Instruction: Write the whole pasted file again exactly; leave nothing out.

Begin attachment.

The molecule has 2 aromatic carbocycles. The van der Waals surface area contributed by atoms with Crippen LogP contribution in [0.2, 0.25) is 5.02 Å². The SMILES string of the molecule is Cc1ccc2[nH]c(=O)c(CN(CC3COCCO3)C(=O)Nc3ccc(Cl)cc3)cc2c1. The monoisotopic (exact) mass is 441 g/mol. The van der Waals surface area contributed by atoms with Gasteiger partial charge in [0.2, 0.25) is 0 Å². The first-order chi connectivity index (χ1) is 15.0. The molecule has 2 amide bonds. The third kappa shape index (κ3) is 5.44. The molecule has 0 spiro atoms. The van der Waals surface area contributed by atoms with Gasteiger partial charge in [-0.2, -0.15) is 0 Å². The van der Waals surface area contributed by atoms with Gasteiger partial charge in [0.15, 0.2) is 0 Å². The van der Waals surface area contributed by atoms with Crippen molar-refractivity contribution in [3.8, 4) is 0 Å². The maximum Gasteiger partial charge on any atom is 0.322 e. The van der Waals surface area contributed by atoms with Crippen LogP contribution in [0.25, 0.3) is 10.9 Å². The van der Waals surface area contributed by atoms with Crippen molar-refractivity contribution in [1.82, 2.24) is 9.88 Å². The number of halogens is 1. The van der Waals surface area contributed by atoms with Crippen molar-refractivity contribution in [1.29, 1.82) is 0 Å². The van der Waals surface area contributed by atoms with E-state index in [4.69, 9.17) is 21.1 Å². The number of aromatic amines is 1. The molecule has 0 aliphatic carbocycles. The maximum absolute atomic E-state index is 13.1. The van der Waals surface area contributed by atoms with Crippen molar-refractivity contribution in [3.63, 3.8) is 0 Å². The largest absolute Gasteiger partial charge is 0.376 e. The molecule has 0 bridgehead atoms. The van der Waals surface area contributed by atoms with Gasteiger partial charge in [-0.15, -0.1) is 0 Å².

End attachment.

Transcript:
The molecule has 2 aromatic carbocycles. The van der Waals surface area contributed by atoms with Crippen LogP contribution in [0.2, 0.25) is 5.02 Å². The SMILES string of the molecule is Cc1ccc2[nH]c(=O)c(CN(CC3COCCO3)C(=O)Nc3ccc(Cl)cc3)cc2c1. The monoisotopic (exact) mass is 441 g/mol. The van der Waals surface area contributed by atoms with Gasteiger partial charge in [0.2, 0.25) is 0 Å². The first-order chi connectivity index (χ1) is 15.0. The molecule has 2 amide bonds. The third kappa shape index (κ3) is 5.44. The molecule has 0 spiro atoms. The van der Waals surface area contributed by atoms with Gasteiger partial charge in [-0.2, -0.15) is 0 Å². The van der Waals surface area contributed by atoms with Gasteiger partial charge in [0.15, 0.2) is 0 Å². The van der Waals surface area contributed by atoms with Crippen molar-refractivity contribution in [3.8, 4) is 0 Å². The maximum Gasteiger partial charge on any atom is 0.322 e. The van der Waals surface area contributed by atoms with Crippen LogP contribution in [0.25, 0.3) is 10.9 Å². The van der Waals surface area contributed by atoms with Crippen molar-refractivity contribution in [1.82, 2.24) is 9.88 Å². The number of halogens is 1. The van der Waals surface area contributed by atoms with Crippen molar-refractivity contribution in [1.29, 1.82) is 0 Å². The van der Waals surface area contributed by atoms with E-state index in [4.69, 9.17) is 21.1 Å². The number of aromatic amines is 1. The molecule has 0 aliphatic carbocycles. The maximum absolute atomic E-state index is 13.1. The van der Waals surface area contributed by atoms with Crippen molar-refractivity contribution in [3.63, 3.8) is 0 Å². The largest absolute Gasteiger partial charge is 0.376 e. The molecule has 0 bridgehead atoms. The van der Waals surface area contributed by atoms with Gasteiger partial charge in [-0.15, -0.1) is 0 Å².